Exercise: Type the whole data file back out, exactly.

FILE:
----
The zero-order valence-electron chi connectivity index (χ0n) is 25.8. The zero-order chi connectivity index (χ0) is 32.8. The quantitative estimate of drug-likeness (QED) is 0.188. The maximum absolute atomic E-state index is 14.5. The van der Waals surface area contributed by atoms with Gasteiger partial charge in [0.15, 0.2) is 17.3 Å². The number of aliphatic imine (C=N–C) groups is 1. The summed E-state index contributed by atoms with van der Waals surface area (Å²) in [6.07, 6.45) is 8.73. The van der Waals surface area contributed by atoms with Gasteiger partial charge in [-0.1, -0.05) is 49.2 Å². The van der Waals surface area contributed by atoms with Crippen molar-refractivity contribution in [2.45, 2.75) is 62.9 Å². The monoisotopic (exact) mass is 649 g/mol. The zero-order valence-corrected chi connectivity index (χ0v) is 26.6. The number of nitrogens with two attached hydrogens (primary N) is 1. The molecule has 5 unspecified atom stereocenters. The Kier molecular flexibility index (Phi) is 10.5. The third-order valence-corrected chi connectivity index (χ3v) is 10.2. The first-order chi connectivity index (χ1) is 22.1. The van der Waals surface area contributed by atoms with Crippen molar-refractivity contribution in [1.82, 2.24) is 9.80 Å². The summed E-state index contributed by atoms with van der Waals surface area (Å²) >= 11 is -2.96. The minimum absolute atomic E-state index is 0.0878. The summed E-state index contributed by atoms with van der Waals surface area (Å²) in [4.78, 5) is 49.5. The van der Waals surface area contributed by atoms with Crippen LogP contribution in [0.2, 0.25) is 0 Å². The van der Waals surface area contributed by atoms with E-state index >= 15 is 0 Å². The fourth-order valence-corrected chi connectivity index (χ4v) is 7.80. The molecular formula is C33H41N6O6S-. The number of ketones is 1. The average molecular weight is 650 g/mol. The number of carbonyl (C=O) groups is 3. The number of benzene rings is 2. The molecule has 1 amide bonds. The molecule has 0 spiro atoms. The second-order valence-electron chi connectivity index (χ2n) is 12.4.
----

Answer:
The zero-order valence-electron chi connectivity index (χ0n) is 25.8. The zero-order chi connectivity index (χ0) is 32.8. The quantitative estimate of drug-likeness (QED) is 0.188. The maximum absolute atomic E-state index is 14.5. The van der Waals surface area contributed by atoms with Gasteiger partial charge in [0.15, 0.2) is 17.3 Å². The number of aliphatic imine (C=N–C) groups is 1. The summed E-state index contributed by atoms with van der Waals surface area (Å²) in [6.07, 6.45) is 8.73. The van der Waals surface area contributed by atoms with Gasteiger partial charge in [-0.1, -0.05) is 49.2 Å². The van der Waals surface area contributed by atoms with Crippen molar-refractivity contribution in [2.45, 2.75) is 62.9 Å². The monoisotopic (exact) mass is 649 g/mol. The zero-order valence-corrected chi connectivity index (χ0v) is 26.6. The number of nitrogens with two attached hydrogens (primary N) is 1. The molecule has 5 unspecified atom stereocenters. The Kier molecular flexibility index (Phi) is 10.5. The third-order valence-corrected chi connectivity index (χ3v) is 10.2. The first-order chi connectivity index (χ1) is 22.1. The van der Waals surface area contributed by atoms with Crippen molar-refractivity contribution in [1.82, 2.24) is 9.80 Å². The summed E-state index contributed by atoms with van der Waals surface area (Å²) >= 11 is -2.96. The minimum absolute atomic E-state index is 0.0878. The summed E-state index contributed by atoms with van der Waals surface area (Å²) in [4.78, 5) is 49.5. The van der Waals surface area contributed by atoms with Crippen LogP contribution in [0.2, 0.25) is 0 Å². The van der Waals surface area contributed by atoms with E-state index >= 15 is 0 Å². The fourth-order valence-corrected chi connectivity index (χ4v) is 7.80. The molecular formula is C33H41N6O6S-. The number of ketones is 1. The average molecular weight is 650 g/mol. The number of carbonyl (C=O) groups is 3. The number of benzene rings is 2. The molecule has 1 amide bonds. The molecule has 0 spiro atoms. The second-order valence-electron chi connectivity index (χ2n) is 12.4.